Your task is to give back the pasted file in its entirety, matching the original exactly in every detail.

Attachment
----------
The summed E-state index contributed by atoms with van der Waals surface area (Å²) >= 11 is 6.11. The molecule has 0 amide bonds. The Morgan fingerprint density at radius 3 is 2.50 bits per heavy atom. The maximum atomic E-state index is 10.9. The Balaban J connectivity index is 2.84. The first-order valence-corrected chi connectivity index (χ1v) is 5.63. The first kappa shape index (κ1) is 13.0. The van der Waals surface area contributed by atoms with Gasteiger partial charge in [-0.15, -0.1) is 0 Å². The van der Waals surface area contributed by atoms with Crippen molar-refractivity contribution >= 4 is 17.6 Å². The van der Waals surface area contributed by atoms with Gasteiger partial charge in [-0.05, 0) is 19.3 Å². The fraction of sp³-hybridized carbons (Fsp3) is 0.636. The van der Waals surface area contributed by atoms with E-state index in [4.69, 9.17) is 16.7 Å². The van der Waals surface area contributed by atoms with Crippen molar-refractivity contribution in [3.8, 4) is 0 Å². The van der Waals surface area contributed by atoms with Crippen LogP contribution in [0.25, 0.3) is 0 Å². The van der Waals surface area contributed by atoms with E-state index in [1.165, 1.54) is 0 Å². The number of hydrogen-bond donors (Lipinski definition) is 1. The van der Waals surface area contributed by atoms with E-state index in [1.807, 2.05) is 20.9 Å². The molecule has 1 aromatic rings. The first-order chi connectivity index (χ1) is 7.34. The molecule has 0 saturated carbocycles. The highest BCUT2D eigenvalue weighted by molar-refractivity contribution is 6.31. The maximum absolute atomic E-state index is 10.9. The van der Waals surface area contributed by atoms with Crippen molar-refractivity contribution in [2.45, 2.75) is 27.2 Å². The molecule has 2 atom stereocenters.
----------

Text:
The summed E-state index contributed by atoms with van der Waals surface area (Å²) >= 11 is 6.11. The molecule has 0 amide bonds. The Morgan fingerprint density at radius 3 is 2.50 bits per heavy atom. The maximum atomic E-state index is 10.9. The Balaban J connectivity index is 2.84. The first-order valence-corrected chi connectivity index (χ1v) is 5.63. The first kappa shape index (κ1) is 13.0. The van der Waals surface area contributed by atoms with Gasteiger partial charge in [-0.15, -0.1) is 0 Å². The van der Waals surface area contributed by atoms with Crippen molar-refractivity contribution >= 4 is 17.6 Å². The van der Waals surface area contributed by atoms with Gasteiger partial charge in [-0.05, 0) is 19.3 Å². The fraction of sp³-hybridized carbons (Fsp3) is 0.636. The van der Waals surface area contributed by atoms with E-state index in [4.69, 9.17) is 16.7 Å². The van der Waals surface area contributed by atoms with Crippen molar-refractivity contribution in [3.8, 4) is 0 Å². The van der Waals surface area contributed by atoms with Crippen LogP contribution in [0.25, 0.3) is 0 Å². The van der Waals surface area contributed by atoms with E-state index in [1.165, 1.54) is 0 Å². The number of hydrogen-bond donors (Lipinski definition) is 1. The van der Waals surface area contributed by atoms with E-state index in [1.807, 2.05) is 20.9 Å². The molecule has 1 aromatic rings. The first-order chi connectivity index (χ1) is 7.34. The molecule has 0 saturated carbocycles. The highest BCUT2D eigenvalue weighted by molar-refractivity contribution is 6.31. The maximum absolute atomic E-state index is 10.9. The van der Waals surface area contributed by atoms with Crippen molar-refractivity contribution in [2.45, 2.75) is 27.2 Å². The molecule has 2 atom stereocenters.